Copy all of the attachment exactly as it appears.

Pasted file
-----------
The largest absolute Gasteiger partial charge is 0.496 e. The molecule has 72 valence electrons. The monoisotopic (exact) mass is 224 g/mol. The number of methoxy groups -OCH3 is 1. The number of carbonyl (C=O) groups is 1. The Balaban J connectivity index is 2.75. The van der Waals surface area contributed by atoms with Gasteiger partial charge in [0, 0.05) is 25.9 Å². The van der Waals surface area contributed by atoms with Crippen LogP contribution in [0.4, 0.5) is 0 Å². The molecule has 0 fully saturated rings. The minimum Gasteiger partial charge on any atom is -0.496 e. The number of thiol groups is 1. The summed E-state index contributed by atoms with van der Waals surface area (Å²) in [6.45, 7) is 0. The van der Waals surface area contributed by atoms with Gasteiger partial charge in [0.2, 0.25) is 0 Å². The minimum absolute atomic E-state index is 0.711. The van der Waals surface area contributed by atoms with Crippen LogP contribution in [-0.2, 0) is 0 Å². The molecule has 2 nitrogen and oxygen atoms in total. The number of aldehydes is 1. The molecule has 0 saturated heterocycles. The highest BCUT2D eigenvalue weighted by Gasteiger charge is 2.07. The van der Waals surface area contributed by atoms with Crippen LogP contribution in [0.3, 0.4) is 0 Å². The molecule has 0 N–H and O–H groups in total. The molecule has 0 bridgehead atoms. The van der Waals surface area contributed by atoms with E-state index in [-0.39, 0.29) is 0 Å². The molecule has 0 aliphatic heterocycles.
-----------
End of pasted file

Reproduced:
The largest absolute Gasteiger partial charge is 0.496 e. The molecule has 72 valence electrons. The monoisotopic (exact) mass is 224 g/mol. The number of methoxy groups -OCH3 is 1. The number of carbonyl (C=O) groups is 1. The Balaban J connectivity index is 2.75. The van der Waals surface area contributed by atoms with Gasteiger partial charge in [0, 0.05) is 25.9 Å². The van der Waals surface area contributed by atoms with Crippen LogP contribution in [0.4, 0.5) is 0 Å². The molecule has 0 fully saturated rings. The minimum Gasteiger partial charge on any atom is -0.496 e. The number of thiol groups is 1. The summed E-state index contributed by atoms with van der Waals surface area (Å²) in [6.45, 7) is 0. The van der Waals surface area contributed by atoms with Gasteiger partial charge in [0.2, 0.25) is 0 Å². The minimum absolute atomic E-state index is 0.711. The van der Waals surface area contributed by atoms with Crippen LogP contribution in [-0.2, 0) is 0 Å². The molecule has 2 nitrogen and oxygen atoms in total. The number of aldehydes is 1. The molecule has 0 saturated heterocycles. The highest BCUT2D eigenvalue weighted by Gasteiger charge is 2.07. The van der Waals surface area contributed by atoms with Crippen LogP contribution in [0.3, 0.4) is 0 Å². The molecule has 0 N–H and O–H groups in total. The molecule has 0 bridgehead atoms. The van der Waals surface area contributed by atoms with E-state index in [-0.39, 0.29) is 0 Å². The molecule has 0 aliphatic heterocycles.